When Lino lost his son, who took his own life one Christmas Eve, it was the first time I had ever seen him subdued. Up until then, he was always in good spirits and was a breath away from laughter, even when he complained about a salon owner or one of his relatives. I sat, shocked in his chair, not knowing what to say, other than how very sorry I was. I hugged him a moment or two longer than I usually did when we said goodbye. He never spoke of that time again, except once in reflection months later when he relayed a conversation he’d had with his daughter – how time seemed to keep going, how people seemed to carry on with their lives, while the two of them struggled to understand what had happened. When I lost my mother at age 85 to complications of pneumonia – Lino’s own mother, the matriarch, was in her 90s at the time – he was quietly supportive. He knows what a Filipino mother is like, how strong she is, how she wears the pants in the family. And with that knowledge, he knew what a gaping hole that loss had created.
Growing old, not growing old together
Time and age started creeping up on the both of us. Lino complained of arthritis, removing the scissors to massage his hands. He kept threatening to retire. He was already in semi-retirement the last few years, into his 60s, though he looks like he’s still in his 40s – in large part, he would say, to having cleansed his diet. (He amazingly had never seen a doctor in decades.) Exhausted by work and late motherhood, I found myself falling asleep in his chair. It was one of the few times and places where I could relax. But it was getting harder to make an appointment, as I had to work around the one week a month that was his schedule. Nevertheless, I refused to look around, even though I knew there would come a time when I would have to face the inevitable. When I couldn’t get an appointment, I would resort to cutting my own bangs until I could get in. A few times I went to some local salons, only to know with the first snip that I wouldn’t be going back to this or that place.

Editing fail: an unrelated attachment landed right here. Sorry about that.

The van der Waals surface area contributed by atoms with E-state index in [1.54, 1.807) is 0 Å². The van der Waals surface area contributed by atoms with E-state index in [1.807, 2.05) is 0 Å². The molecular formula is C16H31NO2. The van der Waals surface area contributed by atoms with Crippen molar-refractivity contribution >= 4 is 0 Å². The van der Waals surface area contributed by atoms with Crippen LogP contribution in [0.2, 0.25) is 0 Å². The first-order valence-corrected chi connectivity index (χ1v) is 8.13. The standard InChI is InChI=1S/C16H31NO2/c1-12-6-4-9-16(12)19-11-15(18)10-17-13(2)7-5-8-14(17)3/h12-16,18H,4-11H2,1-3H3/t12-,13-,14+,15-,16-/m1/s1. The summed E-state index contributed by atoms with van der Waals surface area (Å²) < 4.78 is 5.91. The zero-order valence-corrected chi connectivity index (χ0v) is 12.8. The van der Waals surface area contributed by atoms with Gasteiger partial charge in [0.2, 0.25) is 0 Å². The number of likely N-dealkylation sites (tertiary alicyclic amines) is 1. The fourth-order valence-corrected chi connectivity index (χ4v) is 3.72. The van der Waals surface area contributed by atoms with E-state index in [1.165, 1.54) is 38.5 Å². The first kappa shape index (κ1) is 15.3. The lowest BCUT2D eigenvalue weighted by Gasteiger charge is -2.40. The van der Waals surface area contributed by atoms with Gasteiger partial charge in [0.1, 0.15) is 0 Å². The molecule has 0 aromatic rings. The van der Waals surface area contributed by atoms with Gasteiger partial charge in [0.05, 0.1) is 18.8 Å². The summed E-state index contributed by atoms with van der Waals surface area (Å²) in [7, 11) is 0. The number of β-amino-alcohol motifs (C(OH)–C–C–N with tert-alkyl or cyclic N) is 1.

Sometimes Lino was late or completely forgot about me being his first appointment. I’d have to wait a long time, and though I seethed in the waiting area, I didn’t leave. I couldn’t leave. Nobody could do a blunt cut as precisely and reliably as he could. And we had a history together. Then late last fall, the salon owner died of leukemia, and he informed me that the other stylists couldn’t afford to buy the salon and so it would be shut down. He had an offer to rent a chair at another place, but the catch was he’d have to put in more hours, which he didn’t want to do, and then he was going to need to raise his price. (He had never raised his fee for me in the past 21 years, which friends tell me is unheard of.) Because of the increase, he felt it necessary to take a poll to see if he’d lose a chunk of his clients. I don’t know how the survey went, though I told him I’d follow him yet again at whatever price. His other option was just to hang up his scissors and retire – he was already on that path.
He told me to text him after the holidays, and he’d let me know his decision. We hugged and wished each other a Merry Christmas and a Happy New Year. When I couldn’t reach him, I began a search for his replacement – with sadness. I checked out yelp reviews and found Jenn Archbold of Florescence Designs (1700 Solano Avenue, Suite C, Berkeley, CA 94707, 510.526.1073). I admit that I was somewhat nervous, not having gone to a hairstylist with the idea that he or she would be the one after Lino. She listened to what I wanted and executed it perfectly. We had a nice conversation, and she was able to talk and cut at the same time – something Lino was incapable of doing, which made haircut appointments longer with him. For a moment, I was hoping that it would be just okay, which would give me permission to reach out to Lino again.
But I made the next appointment before I left. Happy to have found an artisan who can do a blunt cut and work with my cowlick. Sad that an era has come to a close. Such is life.